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In failing to get curlpp for C++ working, I have decided to start using libcurl with C instead (for now). Being completely new to both C and C++, this is getting a little confusing. I'm not even sure if I can keep C and C++ functions apart, but as far as I know, this is pure C.

With the help of a friend, I have managed to write the output (page contents that curl picked up) to a textfile, but I want to put it in a string variable instead, so I can use the output in other parts of the code. I could just re-open the textfile and read its contents but that's silly, I want to stop writing to a file and just save to a string variable immediately.

The write function

/* the function to invoke as the data received */
size_t write_data(void *ptr, size_t size, size_t nmemb, FILE *stream) {
    size_t written;
    written = fwrite(ptr, size, nmemb, stream);
    return written;
}

The entire code

#include <iostream>
#include "curl/curl.h"

#include <stdio.h>
#include <stdlib.h>

#include <iostream>
using namespace std;

/* the function to invoke as the data recieved */
size_t write_data(void *ptr, size_t size, size_t nmemb, FILE *stream) {
    size_t written;
    written = fwrite(ptr, size, nmemb, stream);
    return written;
}

int main(int argc, char *argv[]) {

    CURL *curl;
    FILE *fp;
  CURLcode res;

  curl = curl_easy_init();

char outfilename[FILENAME_MAX] = "C:\\Users\\admin\\Downloads\\bbb.txt";

  if(curl) {
char *response = NULL;

        fp = fopen(outfilename,"wb");
        curl_easy_setopt(curl, CURLOPT_URL, "http://www.*hidden*.org/wp-test/lalala.txt");
        curl_easy_setopt(curl, CURLOPT_WRITEFUNCTION, write_data);
        curl_easy_setopt(curl, CURLOPT_WRITEDATA, fp);
        res = curl_easy_perform(curl);

        curl_easy_cleanup(curl);
        fclose(fp);


  }
    return 0;
}

I was also hoping someone could elaborate on how this function is used, exactly. I am used (from php and vb.net) to a function like this:

function1(ThisIsAvariable,ThisIsAvariableToo)
{
    if ThisIsAvariable = something
    {
         Print "gogopowerrrangers" *append* ThisIsAvariableToo
    }
};

Which would then be used like:

function1(PassThisAsVariable1,PassThisAsVariable2);

But in the code above, the function

size_t write_data(void *ptr, size_t size, size_t nmemb, FILE *stream)

Is simply called like this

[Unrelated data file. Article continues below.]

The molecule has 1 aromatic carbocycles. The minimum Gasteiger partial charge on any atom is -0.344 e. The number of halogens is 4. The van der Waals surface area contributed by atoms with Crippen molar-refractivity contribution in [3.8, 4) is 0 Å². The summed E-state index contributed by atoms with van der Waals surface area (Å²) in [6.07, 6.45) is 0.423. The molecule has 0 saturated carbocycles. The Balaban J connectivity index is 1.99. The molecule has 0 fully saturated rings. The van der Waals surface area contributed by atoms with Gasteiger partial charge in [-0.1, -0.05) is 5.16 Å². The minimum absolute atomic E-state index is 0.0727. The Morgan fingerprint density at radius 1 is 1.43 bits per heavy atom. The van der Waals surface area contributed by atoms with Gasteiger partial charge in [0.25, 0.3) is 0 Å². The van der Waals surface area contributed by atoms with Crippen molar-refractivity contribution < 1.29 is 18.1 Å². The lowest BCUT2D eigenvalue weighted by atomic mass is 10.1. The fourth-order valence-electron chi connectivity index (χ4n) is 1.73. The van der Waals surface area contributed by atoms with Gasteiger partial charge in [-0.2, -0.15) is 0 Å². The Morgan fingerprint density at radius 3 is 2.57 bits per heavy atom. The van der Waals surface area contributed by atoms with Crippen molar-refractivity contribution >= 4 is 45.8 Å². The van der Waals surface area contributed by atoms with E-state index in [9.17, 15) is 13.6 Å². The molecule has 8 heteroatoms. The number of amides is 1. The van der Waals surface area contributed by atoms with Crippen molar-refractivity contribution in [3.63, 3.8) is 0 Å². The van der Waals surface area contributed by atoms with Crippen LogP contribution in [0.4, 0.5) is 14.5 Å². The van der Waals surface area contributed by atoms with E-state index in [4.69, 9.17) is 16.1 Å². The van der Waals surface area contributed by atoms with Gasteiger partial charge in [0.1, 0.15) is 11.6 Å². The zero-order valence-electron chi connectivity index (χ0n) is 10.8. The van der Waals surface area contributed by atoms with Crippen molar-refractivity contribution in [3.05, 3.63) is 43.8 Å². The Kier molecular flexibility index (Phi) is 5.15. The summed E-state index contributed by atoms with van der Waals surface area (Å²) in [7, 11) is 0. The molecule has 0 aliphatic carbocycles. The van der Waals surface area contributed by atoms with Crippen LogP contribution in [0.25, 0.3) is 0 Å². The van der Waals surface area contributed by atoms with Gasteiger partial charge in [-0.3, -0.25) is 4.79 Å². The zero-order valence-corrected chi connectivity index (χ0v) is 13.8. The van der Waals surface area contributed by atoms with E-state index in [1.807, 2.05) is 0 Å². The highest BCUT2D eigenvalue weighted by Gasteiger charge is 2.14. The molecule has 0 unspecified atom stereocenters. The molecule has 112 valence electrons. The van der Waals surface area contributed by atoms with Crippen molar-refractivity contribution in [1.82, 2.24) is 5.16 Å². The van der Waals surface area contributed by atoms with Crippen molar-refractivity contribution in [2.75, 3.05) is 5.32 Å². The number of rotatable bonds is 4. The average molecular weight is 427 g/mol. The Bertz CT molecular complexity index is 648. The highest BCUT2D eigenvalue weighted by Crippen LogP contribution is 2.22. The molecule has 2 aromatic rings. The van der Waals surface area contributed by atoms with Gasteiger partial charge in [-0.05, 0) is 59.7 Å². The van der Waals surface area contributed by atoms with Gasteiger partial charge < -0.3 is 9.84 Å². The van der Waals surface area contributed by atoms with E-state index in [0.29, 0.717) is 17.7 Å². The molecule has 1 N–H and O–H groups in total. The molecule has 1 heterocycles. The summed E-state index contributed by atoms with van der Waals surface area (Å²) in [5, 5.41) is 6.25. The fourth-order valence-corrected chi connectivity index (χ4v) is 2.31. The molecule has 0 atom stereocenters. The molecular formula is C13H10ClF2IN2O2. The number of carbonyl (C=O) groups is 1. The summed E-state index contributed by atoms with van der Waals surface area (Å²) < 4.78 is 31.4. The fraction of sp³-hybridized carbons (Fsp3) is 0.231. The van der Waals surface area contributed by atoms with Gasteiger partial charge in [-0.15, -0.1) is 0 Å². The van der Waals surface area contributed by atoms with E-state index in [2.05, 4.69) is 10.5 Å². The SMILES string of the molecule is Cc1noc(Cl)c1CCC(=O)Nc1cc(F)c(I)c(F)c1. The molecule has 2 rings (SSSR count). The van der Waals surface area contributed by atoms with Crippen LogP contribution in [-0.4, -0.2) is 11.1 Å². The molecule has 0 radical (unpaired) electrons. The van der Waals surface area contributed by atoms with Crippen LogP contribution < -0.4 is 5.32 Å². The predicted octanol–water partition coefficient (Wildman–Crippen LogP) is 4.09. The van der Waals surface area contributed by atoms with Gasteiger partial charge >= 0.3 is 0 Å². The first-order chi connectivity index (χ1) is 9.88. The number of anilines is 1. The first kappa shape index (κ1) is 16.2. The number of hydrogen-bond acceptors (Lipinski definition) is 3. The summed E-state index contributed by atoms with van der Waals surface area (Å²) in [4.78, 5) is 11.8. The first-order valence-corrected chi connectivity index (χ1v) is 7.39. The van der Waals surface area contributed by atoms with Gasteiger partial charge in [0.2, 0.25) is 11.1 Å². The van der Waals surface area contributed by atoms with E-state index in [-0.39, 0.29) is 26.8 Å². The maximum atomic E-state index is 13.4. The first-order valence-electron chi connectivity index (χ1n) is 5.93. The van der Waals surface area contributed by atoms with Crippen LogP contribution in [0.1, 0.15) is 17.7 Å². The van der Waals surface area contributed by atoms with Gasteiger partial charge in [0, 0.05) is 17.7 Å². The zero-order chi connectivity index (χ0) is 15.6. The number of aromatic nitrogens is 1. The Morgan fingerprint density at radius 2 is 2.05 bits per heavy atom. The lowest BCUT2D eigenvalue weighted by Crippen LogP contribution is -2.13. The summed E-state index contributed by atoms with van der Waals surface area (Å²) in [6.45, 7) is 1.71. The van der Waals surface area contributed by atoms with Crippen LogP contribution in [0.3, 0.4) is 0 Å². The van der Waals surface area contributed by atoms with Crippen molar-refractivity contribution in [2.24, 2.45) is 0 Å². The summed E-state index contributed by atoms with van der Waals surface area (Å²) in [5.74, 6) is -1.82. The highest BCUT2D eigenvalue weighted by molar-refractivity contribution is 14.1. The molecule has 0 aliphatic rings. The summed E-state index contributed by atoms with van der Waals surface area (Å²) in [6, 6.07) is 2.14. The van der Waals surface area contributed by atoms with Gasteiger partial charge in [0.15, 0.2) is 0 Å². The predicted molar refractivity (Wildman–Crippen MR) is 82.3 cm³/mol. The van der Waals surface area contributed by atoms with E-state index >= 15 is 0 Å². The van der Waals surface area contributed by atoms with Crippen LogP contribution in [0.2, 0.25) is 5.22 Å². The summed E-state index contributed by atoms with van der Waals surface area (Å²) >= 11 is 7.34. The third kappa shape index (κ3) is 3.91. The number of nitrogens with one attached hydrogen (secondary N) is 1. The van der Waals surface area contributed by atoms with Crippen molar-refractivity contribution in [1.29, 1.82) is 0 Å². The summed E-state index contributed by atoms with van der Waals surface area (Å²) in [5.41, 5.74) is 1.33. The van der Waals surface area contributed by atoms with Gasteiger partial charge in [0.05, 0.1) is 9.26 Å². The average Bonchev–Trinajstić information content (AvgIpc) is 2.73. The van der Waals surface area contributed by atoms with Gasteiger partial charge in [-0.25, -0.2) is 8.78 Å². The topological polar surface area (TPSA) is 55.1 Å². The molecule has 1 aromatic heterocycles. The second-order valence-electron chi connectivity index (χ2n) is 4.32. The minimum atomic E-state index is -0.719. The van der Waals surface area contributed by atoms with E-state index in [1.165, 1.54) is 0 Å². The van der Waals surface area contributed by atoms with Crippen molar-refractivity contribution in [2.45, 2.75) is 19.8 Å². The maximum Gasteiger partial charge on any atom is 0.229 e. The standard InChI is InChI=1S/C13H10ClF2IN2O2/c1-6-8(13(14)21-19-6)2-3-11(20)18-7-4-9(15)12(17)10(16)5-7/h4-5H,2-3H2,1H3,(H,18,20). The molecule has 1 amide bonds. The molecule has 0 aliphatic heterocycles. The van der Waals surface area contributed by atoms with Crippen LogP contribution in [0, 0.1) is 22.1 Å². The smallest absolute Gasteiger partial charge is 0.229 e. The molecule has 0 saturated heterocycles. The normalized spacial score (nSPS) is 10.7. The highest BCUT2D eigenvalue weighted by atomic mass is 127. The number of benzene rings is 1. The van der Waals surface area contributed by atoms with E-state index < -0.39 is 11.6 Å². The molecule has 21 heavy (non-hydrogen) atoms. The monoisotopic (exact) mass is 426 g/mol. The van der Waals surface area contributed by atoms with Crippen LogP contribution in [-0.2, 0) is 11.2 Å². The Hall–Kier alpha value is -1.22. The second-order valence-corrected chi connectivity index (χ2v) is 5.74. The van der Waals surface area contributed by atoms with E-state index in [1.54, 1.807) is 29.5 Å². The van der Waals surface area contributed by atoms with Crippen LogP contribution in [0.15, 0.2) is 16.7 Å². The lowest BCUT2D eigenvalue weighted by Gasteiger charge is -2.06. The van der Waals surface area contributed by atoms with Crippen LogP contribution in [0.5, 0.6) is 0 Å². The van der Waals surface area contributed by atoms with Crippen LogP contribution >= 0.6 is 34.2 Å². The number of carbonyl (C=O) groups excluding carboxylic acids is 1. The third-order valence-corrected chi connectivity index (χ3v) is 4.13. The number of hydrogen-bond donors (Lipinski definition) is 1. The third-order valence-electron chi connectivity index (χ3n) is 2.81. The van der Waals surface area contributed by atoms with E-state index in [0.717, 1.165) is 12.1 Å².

write_data

As you can see here:

curl_easy_setopt(curl, CURLOPT_WRITEFUNCTION, write_data);

So what's all this for?

(void *ptr, size_t size, size_t nmemb, FILE *stream)

Does curl automatically "fill" those in or does C/C++ work differently with functions than most other languages?

share|improve this question
up vote 9 down vote accepted

You could use a string stream to save the data in memory. You would create the string stream in main and pass a pointer to it to curl, like you currently pass a pointer to a FILE.

std::ostringstream stream;

curl_easy_setopt(curl, CURLOPT_WRITEFUNCTION, write_data);
curl_easy_setopt(curl, CURLOPT_WRITEDATA, &stream);

// call curl like before
// ...

// then get result as a std::string:
std::string output = stream.get();

The according write_data function would look like this:

size_t write_data(char *ptr, size_t size, size_t nmemb, void *userdata) {
    std::ostringstream *stream = (std::ostringstream*)userdata;
    size_t count = size * nmemb;
    stream->write(ptr, count);
    return count;
}

And about the function calling, it works basically the same way as in other languages. You have to give parameters to the function if you call it. The difference in this case is, that in curl_easy_setopt(curl, CURLOPT_WRITEFUNCTION, write_data) the write_data function isn't called. write_data is instead given as a parameter to curl_easy_setopt which informs curl that is should use this function when it needs to write data.

Later then, once curl receives data and wants to write that data, it will call write_data with all the appropriate parameters.

share|improve this answer
    
Thanks for explaining, can't get it to work yet, though. invalid use of incomplete type 'struct std::basic_ostringstream<char, std::char_traits<char>, std::allocator<char> >' which happens at the line stream->write(ptr, count); in your write_data function. – natli Nov 5 '11 at 14:53
2  
You need #include <sstream> to get the definition of std::ostringstream. – sth Nov 5 '11 at 15:56
    
Thanks, beginner mistake ;) – natli Nov 5 '11 at 16:35

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